A valuable opportunity to see and hear Handel’s Hercules at Berlin’s Komische Oper

GermanyGermany Handel, Hercules: Soloists, Choral soloists (director: David Cavelius) and Orchestra of the Komische Oper / David Bates (conductor). Komische Oper, Berlin, 3.3.2024. (MB)

Paula Murrihy (centre, Dejanira) © Monika Rittershaus

Director – Barrie Kosky
Designs – Katrin Lea Tag
Dramaturgy – Zsolt Horpácsy, Johanna Wall
Lighting – Joachim Klein
Assistant director – Tobias Ribitzki

Hercules – Brandon Cedel
Dejanira – Paula Murrihy
Iole – Penny Sofroniadou
Hyllus – Caspar Singh
Lichas – Susan Zarrabi
Priest of Jupiter – Noam Heinz
Choral soloists – Martin Fehr, Taiki Miyashita

Handel’s ‘musical drama’ – an interesting term, though we can sometimes make too much of such things – Hercules has never proved especially popular. The composer’s public at the time and for a long while after tended to prefer his Biblical oratorios. Since the revival and, latterly, the craze for his Italian opere serie, they have ruled the roost. Semele, another ‘musical drama’, ‘after the manner of an oratorio’, has fared better since its modern stage revival in Cambridge in 1925. Handel never intended it to be staged, though the librettist (William Congreve) and original composer (John Eccles) had. It perhaps comes closest to Hercules, whose first staging was also in 1925 – the very beginning of the modern Handel revival – though in Münster. Whilst perhaps not the most compelling, dramatically, of all Handel’s works, Hercules, to a libretto by the Anglican clergyman Thomas Broughton, is certainly not the least either. This new production from Berlin’s Komische Oper affords a valuable opportunity, certain shortcomings notwithstanding, for news audience to see and hear it for themselves — many doubtless for the first time, the present writer included.

In a programme interview, Barrie Kosky tells how and why he has long found Handel’s oratorios, to which he reasonably assimilates Hercules, more compelling than his operas. Me too, though we seem to stand nowadays in a minority. One question presented by staging the oratorios (broadly considered), though, relates to how to treat the chorus. Its dual role in participation and commentary dates back to Attic tragedy, of course, as well as holding an obvious point in common with Bach’s Passions. There remains the question of how to stage this, especially when the chorus is being asked to sing some notably difficult music conceived for singers standing with their scores rather than darting around the stage. (Insofar as the Italian operas have ‘choruses’ at all, the music is far simpler, and in general we might consider them simply to be the cast coming together.) One needs an excellent chorus, of course, which was certainly the case here. Its singers and their director, David Cavelius, deserve much praise; audience appreciation was rightly enthusiastic on the opening night. Kosky involved them directly in the action where required, including a disturbing scene of largely implicit violence when Iole is brought home (for Hercules, not for her) as spoils of war. There is also mesmerising choreography for the reflective role in which singing and movement combine to evoke and perhaps even provoke the deadly jealousy forming in Dejanira’s fevered imagination.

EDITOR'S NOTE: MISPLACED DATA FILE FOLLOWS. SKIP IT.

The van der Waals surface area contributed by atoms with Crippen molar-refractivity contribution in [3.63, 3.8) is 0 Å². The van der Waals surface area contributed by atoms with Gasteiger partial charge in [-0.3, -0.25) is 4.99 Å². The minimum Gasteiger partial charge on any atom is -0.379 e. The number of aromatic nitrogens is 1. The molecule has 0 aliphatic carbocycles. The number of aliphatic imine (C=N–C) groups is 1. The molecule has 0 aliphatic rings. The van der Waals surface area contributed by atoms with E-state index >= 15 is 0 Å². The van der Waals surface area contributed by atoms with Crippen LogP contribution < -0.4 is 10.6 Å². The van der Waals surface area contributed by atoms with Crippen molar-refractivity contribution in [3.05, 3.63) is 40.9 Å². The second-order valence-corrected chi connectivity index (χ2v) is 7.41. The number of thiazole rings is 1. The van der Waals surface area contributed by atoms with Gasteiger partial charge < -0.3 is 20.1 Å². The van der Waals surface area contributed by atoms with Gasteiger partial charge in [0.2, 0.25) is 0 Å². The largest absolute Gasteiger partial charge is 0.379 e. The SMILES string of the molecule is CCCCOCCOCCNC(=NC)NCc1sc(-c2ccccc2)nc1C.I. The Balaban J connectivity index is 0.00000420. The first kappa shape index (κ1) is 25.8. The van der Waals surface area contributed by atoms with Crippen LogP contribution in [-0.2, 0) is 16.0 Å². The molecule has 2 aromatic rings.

Barrie Kosky’s Hercules for Berlin’s Komische Oper © Monika Rittershaus

For, as Kosky points out, Handel focuses everything not on Hercules but on his wife, Dejanira. ‘Everyone is constantly talking about Hercules,’ as is typical for a hero, or an idea of a hero, ‘but all one sees is one theme – and that is jealousy, which the chorus also sings about at a central point. What is jealousy, what does jealousy do, what is fantasy, what is projection, what is reality? Dejanira spins herself through jealousy into madness,’ in her obsessional belief, quite unfounded, that her husband has deserted her for the foreign princess Iole. Kosky’s suggestion that Broughton probably read Othello strikes me as eminently plausible, and certainly makes its way in here, with a good touch too of Ovid. This unfolds in an unsparing visual environment, situated at the dramatic trisection of antiquity, its eighteenth-century revisitation, and our twenty-first-century revisitation of both. Glaring light and whiteness impart a sense of nowhere to hide. We may not wish to watch at times, but we must — just like those taking part. Katrin Lea Tag’s designs here play a crucial role; indeed, one cannot imagine the action without them. A statue of Hercules, ever present, make Kosky’s point about constant reference when the drama is not really ‘about’ Hercules at all.